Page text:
These questions motivated a recent event titled “Using Country Diagnostics to Inform the COVID-19 Response.” The event was organized by the Swedish International Development Cooperation Agency (Sida), in collaboration with other members of the Country Diagnostic Platform: the Asian Development Bank (ADB), the African Development Bank (AfDB), UK Department for International Development (DfID), the European Bank for Reconstruction and Development (EBRD), the European Investment Bank (EIB), International Finance Corporation (IFC), Millennium Challenge Corporation (MCC), the Organisation for Economic Co-operation and Development (OECD), Swedish International Development Cooperation Agency (Sida), United Nation Development Programme (UNDP), and the World Bank (WB).
The event aimed to showcase how IFIs and bilateral donors have conducted COVID-sensitive analyses and adjusted their operations accordingly; the implications for country diagnostics and analytics conducted by member institutions, how to look at short-term and medium-term constraints and priorities, and the methodologies used in the analyses and share lessons on methods, process, and impact; and discuss ways forward to strengthen the use of diagnostics in informing the COVID-19 response. What kind of tools and indices are useful? Are there any overall conclusions related to the response or analytical challenges? How can high frequency data, ad hoc surveys, big data and simulations be used to provide regular updates to diagnostics and the policy response at the time of the crisis? How are agencies dealing with new risk profiles from reduced information flow (for due diligence work, monitoring, and evaluation for example)? What are the challenges to measure this uncertainty and how is contingency planning affected?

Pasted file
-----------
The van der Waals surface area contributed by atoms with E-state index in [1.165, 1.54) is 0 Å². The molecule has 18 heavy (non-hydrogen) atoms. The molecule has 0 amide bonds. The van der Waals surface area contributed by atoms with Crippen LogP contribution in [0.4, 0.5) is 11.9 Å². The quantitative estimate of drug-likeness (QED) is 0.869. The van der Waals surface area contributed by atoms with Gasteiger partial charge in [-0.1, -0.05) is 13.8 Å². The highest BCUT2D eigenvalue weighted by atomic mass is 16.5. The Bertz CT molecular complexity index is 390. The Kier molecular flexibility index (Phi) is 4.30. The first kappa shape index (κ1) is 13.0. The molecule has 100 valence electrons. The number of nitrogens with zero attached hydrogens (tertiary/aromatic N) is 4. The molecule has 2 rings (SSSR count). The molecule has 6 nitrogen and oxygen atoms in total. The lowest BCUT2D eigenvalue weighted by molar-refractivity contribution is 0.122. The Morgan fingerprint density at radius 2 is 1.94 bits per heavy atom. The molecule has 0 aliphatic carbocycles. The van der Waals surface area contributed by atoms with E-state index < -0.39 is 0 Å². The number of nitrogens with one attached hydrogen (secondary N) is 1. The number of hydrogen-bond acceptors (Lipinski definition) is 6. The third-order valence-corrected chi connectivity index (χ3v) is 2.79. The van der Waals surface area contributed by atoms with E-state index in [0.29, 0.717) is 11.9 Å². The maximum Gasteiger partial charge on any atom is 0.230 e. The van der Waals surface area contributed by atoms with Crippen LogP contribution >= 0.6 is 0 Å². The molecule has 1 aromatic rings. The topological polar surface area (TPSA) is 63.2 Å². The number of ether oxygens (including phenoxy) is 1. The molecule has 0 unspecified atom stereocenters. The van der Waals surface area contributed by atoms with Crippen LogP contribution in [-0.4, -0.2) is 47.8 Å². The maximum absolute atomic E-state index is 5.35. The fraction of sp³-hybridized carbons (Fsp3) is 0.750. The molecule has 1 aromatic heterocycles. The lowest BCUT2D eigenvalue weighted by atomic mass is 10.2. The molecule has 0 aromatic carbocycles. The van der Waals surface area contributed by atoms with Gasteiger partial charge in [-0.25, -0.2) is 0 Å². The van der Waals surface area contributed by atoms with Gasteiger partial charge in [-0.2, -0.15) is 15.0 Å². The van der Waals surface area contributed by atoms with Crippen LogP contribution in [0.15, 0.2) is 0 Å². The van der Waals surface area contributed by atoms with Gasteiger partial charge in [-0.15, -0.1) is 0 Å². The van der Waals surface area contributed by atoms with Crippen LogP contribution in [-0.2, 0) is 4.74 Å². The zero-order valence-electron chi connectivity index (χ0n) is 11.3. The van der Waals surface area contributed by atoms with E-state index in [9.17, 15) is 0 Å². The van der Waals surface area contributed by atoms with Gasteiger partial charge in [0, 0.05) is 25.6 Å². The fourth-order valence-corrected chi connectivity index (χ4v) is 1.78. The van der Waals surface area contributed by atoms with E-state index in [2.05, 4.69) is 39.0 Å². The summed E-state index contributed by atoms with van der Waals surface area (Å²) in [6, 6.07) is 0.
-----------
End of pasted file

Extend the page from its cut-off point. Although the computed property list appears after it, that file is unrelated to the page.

The event featured panel discussions with Carolina Sanchez, Global Director, Poverty and Equity Global Practice, The World Bank, Beata Javorcik, Chief Economist, EBRD, and Jan Rieländer, Head of Multi-dimensional Country Reviews, OECD Development Centre and introductory remarks by Sida’s Director General Carin Jämtin. The rich discussions demonstrated the relevance of country diagnostics for identifying structural weaknesses and binding constraints in order to develop relevant response to the crisis.
Green growth, digitalisation and social protection are special elements highlighted in the discussion to emphasise in our response to the crisis but also gender equality issues, new target groups with new poor and how this effects the design of policies. The timing of the response in terms of protection phase and stimulus phase and the exit strategy for the response was also highlighted in the discussion. Lastly, the crisis has created not only challenges but also opportunities when it comes to green growth, remote work, and digitalisation for building a sustainable development.